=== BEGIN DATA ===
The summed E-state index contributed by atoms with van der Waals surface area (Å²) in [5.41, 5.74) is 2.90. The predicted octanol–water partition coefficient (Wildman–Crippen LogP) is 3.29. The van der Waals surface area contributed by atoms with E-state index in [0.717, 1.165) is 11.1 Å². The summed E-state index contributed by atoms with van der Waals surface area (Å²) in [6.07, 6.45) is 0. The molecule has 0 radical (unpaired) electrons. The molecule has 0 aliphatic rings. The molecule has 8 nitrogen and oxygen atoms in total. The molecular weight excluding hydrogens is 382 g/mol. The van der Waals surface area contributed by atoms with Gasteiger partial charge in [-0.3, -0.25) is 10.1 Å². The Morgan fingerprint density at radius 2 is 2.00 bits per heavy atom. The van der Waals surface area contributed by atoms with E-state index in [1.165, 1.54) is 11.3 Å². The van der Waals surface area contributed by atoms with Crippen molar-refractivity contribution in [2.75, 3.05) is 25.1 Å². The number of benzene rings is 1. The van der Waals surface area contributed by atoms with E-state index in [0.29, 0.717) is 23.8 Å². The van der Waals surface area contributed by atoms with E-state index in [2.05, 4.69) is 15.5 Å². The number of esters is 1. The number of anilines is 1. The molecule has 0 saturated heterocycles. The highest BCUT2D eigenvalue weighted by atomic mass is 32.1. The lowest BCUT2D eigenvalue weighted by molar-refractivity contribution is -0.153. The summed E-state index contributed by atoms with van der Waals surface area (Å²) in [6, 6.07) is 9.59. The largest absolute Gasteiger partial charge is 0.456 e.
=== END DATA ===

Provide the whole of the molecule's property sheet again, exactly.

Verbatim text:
The summed E-state index contributed by atoms with van der Waals surface area (Å²) in [5.41, 5.74) is 2.90. The predicted octanol–water partition coefficient (Wildman–Crippen LogP) is 3.29. The van der Waals surface area contributed by atoms with E-state index in [0.717, 1.165) is 11.1 Å². The summed E-state index contributed by atoms with van der Waals surface area (Å²) in [6.07, 6.45) is 0. The molecule has 0 radical (unpaired) electrons. The molecule has 0 aliphatic rings. The molecule has 8 nitrogen and oxygen atoms in total. The molecular weight excluding hydrogens is 382 g/mol. The van der Waals surface area contributed by atoms with Gasteiger partial charge in [-0.3, -0.25) is 10.1 Å². The Morgan fingerprint density at radius 2 is 2.00 bits per heavy atom. The van der Waals surface area contributed by atoms with E-state index in [1.165, 1.54) is 11.3 Å². The van der Waals surface area contributed by atoms with Crippen molar-refractivity contribution in [2.75, 3.05) is 25.1 Å². The number of benzene rings is 1. The van der Waals surface area contributed by atoms with E-state index in [0.29, 0.717) is 23.8 Å². The van der Waals surface area contributed by atoms with E-state index in [2.05, 4.69) is 15.5 Å². The number of esters is 1. The number of anilines is 1. The molecule has 0 saturated heterocycles. The highest BCUT2D eigenvalue weighted by atomic mass is 32.1. The lowest BCUT2D eigenvalue weighted by molar-refractivity contribution is -0.153. The summed E-state index contributed by atoms with van der Waals surface area (Å²) in [6, 6.07) is 9.59. The largest absolute Gasteiger partial charge is 0.456 e.